That’s exactly what quantitative electroencephalography (qEEG) aims to accomplish. Quantitative EEG records your brainwaves just like a traditional EEG. Using machine learning, qEEG compares your brainwaves with the brainwaves of individuals in the same gender and age range, but for those who do not have brain dysfunction. The qEEG process creates a “map” of your brain through the quantitative comparison. This process is common in the sub-discipline of neuroscience called computational neuroscience.

EEG electrode placement is a critical part of successful qEEG. Traditional EEG lead placements follow the 10–20 system, an internationally recognized standard for applying the electrodes attached to your scalp. “10–20” refers to the distance between EEG leads being 10% or 20% of the total distance of the skull.

The number of electrodes on a device can vary — some EEG recording systems can have as many 256 electrodes. Recordings of qEEG use a 19-sensor cap to gather data from all 19 areas of your scalp. Because EEG leads amplify signals from the site they’re placed, acquiring qEEG brain mappings identify at the brain level the cause of dysfunction observed at the behavioral and/or cognitive level.

Academic Research

Abnormal EEG results aren’t the only valuable information derived from an EEG test result. Many researchers use normal EEG in their research, including a groundbreaking 1957 study on brain activity during REM sleep.

As introduced in the section on the types of brainwaves that EEG measures, studying EEG recordings reveal a range of frequencies contained within brain signals. These frequencies reflect different attentional and cognitive states. For example, researchers have monitored gamma-band activity (often associated with conscious attention) while investigating the neurological responses during meditation (EEG meditation).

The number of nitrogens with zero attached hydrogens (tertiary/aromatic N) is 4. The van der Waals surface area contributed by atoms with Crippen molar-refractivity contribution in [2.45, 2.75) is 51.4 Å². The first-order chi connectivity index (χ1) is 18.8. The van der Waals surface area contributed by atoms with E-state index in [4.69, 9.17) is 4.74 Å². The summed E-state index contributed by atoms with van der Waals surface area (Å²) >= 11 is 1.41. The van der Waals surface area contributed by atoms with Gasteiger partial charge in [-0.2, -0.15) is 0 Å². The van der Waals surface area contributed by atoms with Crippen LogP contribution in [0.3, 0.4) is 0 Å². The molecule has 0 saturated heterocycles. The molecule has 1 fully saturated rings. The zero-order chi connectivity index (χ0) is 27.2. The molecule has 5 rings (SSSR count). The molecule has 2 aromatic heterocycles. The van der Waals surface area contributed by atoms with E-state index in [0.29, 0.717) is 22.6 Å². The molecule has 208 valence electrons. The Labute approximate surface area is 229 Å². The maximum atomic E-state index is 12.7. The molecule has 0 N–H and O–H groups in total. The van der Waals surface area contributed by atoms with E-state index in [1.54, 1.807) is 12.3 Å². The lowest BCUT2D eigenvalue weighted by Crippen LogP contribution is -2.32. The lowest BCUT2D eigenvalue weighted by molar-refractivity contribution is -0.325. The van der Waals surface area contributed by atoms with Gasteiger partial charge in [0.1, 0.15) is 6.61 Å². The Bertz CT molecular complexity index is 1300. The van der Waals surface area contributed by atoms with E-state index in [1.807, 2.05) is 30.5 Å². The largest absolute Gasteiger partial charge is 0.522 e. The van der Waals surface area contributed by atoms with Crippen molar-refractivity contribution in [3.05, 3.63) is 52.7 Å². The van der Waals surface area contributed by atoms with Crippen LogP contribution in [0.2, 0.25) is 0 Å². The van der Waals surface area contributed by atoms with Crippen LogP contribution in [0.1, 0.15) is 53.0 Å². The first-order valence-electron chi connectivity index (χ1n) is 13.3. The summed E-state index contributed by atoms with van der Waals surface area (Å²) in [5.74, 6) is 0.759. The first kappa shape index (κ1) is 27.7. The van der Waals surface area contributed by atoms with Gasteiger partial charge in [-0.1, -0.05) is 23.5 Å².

Gamma band activity is associated with peak mental or physical performance. Experiments where a subject wearing an EEG device is practicing deep meditation brought on theories that gamma waves are associated with conscious experiences or transcendental mental states. However, there is no agreement among academic researchers around what cognitive functions that gamma-band activity is associated with.

Researchers need a way to process and handle all the wealth of brain data they collect — and even share it with different institutions. “Neuroinformatics” is the field of research that provides computational tools and mathematical models for neuroscience data. Neuroinformatics aims to create technologies for organizing databases, data sharing, and data modeling. It entails a diverse amount of data, as “neuroscience” is broadly defined as the scientific study of the nervous system. One of the neuroscience’s sub-disciplines includes cognitive psychology, which uses neuroimaging methods such as EEG to analyze which parts of the brain and nervous system underlie which cognitive processes.

Market Research: Using EEG Headsets to Understand Emotional & Cognitive State

EEG Games

EMOTIV’s EPOC X headset is the first high-fidelity brain-computer interface (BCI) that can monitor and interpret conscious and unconscious thoughts and emotions. The BCI can detect the complex brainwaves of 30 different expressions, emotions and actions. This detection is achieved through machine learning. Machine learning algorithms have been trained to recognize the brain patterns that occur while the participant processes the various expressions, emotions, and actions.